by Rebecca Berg ManorI'm in the middle of the endless rereading of favorite books with my two-year-old. Last night my husband read Lost and Found three times, after which our son brought the book to me for a fourth reading. Every parent knows this ritual of childhood. It's equal parts endearing and mind-numbingly boring. It's a rare book that can weather the storm of toddler-demanded repetitive readings without becoming somewhat annoying to the person tasked with the reading. Each Peach, Pear, Plum is one that I still enjoy reading despite months of repetition.
As we have all been through this with our children, it comes as no surprise that one of the questions parents often ask us, is why do you repeat some of the books in your early American history programs? And should I follow the Early American History for Primary Grades with the Early American History for Intermediate Grades. Our answers are mostly, yes and yes!
Between the Primary-level and Intermediate-level Early American History studies three books are the same, d'Aulaire biographies on Columbus, Pocahontas, and Benjamin Franklin. These books are the best biographies we are aware of on these figures and as students progress from the primary level to the intermediate, they will be able to read these books on their own, adding a new experience to familiar material. We find that this is encouraging to students as well as empowering.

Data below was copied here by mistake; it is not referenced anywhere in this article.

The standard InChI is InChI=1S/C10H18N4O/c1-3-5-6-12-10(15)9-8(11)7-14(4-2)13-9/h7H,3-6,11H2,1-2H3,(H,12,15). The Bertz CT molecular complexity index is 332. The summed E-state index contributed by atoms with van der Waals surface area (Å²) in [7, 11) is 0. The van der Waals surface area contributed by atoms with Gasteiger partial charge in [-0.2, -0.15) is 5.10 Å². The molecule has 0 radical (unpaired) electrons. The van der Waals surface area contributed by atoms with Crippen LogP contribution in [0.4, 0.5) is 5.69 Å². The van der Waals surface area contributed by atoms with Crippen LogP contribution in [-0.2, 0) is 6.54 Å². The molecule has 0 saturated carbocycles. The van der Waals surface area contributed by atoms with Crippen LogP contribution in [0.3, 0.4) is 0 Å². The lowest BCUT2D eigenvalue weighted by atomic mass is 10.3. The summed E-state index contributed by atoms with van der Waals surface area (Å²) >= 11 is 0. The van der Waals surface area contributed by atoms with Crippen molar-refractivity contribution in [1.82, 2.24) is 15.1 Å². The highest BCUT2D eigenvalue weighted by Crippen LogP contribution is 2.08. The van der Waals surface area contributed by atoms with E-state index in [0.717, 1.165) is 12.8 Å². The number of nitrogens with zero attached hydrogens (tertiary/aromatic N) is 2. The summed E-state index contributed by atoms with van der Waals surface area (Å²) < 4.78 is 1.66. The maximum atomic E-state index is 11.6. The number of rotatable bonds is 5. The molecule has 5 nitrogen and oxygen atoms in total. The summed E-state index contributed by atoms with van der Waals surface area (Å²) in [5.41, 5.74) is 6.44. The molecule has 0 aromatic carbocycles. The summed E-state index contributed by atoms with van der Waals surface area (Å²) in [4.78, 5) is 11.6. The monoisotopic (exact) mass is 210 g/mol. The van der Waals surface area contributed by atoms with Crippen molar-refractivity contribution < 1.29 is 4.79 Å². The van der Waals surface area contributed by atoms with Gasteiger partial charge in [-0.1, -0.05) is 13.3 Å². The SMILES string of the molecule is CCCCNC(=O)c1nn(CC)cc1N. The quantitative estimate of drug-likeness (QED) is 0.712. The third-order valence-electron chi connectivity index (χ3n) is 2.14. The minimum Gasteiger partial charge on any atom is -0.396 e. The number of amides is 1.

In terms of repeating the time period studied in both programs, it's important to remember that not only are students learning history at this level, they're learning how to study history. They're also learning what history is: the stories of people like them! The ability to immerse oneself in a time period grows with repetition. Just as children request to hear the same stories over and over, taking the time to repeat the study of our nation's history gives them the ability build a strong foundation for understanding not just that time period, but how history works, how our world is affected by ideas and action, and how that relates to our lives. Kim John Payne, in his book Simplicity Parenting, observes that "Repetition is a vital part of relationship building for children. By repeating experiences and scenarios in play, as well as in storytelling and reading, kids are able to incorporate what they learn. Repetition deepens the experience and relationship for a child; it helps them claim it as their own...The consistency and security of such repetition is very soothing for young children."
We've found this to be true. As a student becomes comfortable in a time period, she begins to explore more, to ask more questions, to follow rabbit trails. This is especially important in the younger years. So don't be nervous about repeating a time period (or books!) in those first years. It's comfortable for the child and will help them gain a strong foundation from which to branch out and study other eras, cultures, geographies, and more.